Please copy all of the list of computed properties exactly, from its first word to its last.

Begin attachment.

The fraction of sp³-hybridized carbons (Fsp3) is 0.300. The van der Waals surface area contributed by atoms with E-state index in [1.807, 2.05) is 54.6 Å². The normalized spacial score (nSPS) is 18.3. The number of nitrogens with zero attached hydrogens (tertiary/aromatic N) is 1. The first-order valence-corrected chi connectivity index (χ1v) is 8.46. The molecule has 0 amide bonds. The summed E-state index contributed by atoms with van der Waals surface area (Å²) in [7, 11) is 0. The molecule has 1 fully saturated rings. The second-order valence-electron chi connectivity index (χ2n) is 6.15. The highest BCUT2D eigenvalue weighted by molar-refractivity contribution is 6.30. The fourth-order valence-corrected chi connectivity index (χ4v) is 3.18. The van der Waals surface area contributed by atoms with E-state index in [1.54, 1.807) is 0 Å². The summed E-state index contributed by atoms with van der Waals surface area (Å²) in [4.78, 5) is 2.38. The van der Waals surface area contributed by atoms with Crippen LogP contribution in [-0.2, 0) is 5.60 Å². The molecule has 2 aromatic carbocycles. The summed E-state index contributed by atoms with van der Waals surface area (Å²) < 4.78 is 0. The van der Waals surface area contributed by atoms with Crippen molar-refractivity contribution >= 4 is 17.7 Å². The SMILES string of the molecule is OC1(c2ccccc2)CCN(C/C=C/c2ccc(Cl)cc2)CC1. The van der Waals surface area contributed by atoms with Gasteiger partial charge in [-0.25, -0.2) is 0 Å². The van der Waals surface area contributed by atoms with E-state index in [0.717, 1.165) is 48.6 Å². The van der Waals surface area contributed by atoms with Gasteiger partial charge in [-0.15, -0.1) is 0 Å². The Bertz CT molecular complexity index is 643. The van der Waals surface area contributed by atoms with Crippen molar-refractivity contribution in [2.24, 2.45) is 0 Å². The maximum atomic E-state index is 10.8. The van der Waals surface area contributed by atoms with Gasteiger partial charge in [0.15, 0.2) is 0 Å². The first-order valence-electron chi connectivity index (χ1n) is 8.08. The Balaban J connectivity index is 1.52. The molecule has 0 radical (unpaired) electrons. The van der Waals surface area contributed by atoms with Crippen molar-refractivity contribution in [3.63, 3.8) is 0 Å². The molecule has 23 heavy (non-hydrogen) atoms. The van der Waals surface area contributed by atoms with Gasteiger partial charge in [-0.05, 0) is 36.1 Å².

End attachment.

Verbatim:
The fraction of sp³-hybridized carbons (Fsp3) is 0.300. The van der Waals surface area contributed by atoms with E-state index in [1.807, 2.05) is 54.6 Å². The normalized spacial score (nSPS) is 18.3. The number of nitrogens with zero attached hydrogens (tertiary/aromatic N) is 1. The first-order valence-corrected chi connectivity index (χ1v) is 8.46. The molecule has 0 amide bonds. The summed E-state index contributed by atoms with van der Waals surface area (Å²) in [7, 11) is 0. The molecule has 1 fully saturated rings. The second-order valence-electron chi connectivity index (χ2n) is 6.15. The highest BCUT2D eigenvalue weighted by molar-refractivity contribution is 6.30. The fourth-order valence-corrected chi connectivity index (χ4v) is 3.18. The van der Waals surface area contributed by atoms with E-state index in [1.54, 1.807) is 0 Å². The summed E-state index contributed by atoms with van der Waals surface area (Å²) in [4.78, 5) is 2.38. The van der Waals surface area contributed by atoms with Crippen LogP contribution in [-0.2, 0) is 5.60 Å². The molecule has 2 aromatic carbocycles. The summed E-state index contributed by atoms with van der Waals surface area (Å²) < 4.78 is 0. The van der Waals surface area contributed by atoms with Crippen molar-refractivity contribution >= 4 is 17.7 Å². The SMILES string of the molecule is OC1(c2ccccc2)CCN(C/C=C/c2ccc(Cl)cc2)CC1. The van der Waals surface area contributed by atoms with Gasteiger partial charge in [-0.25, -0.2) is 0 Å². The van der Waals surface area contributed by atoms with E-state index in [0.717, 1.165) is 48.6 Å². The van der Waals surface area contributed by atoms with Gasteiger partial charge in [-0.15, -0.1) is 0 Å². The Bertz CT molecular complexity index is 643. The van der Waals surface area contributed by atoms with Crippen molar-refractivity contribution in [2.24, 2.45) is 0 Å². The maximum atomic E-state index is 10.8. The van der Waals surface area contributed by atoms with Gasteiger partial charge in [0.15, 0.2) is 0 Å². The first-order valence-electron chi connectivity index (χ1n) is 8.08. The Balaban J connectivity index is 1.52. The molecule has 0 radical (unpaired) electrons. The van der Waals surface area contributed by atoms with Crippen molar-refractivity contribution in [3.63, 3.8) is 0 Å². The molecule has 23 heavy (non-hydrogen) atoms. The van der Waals surface area contributed by atoms with Gasteiger partial charge in [-0.05, 0) is 36.1 Å².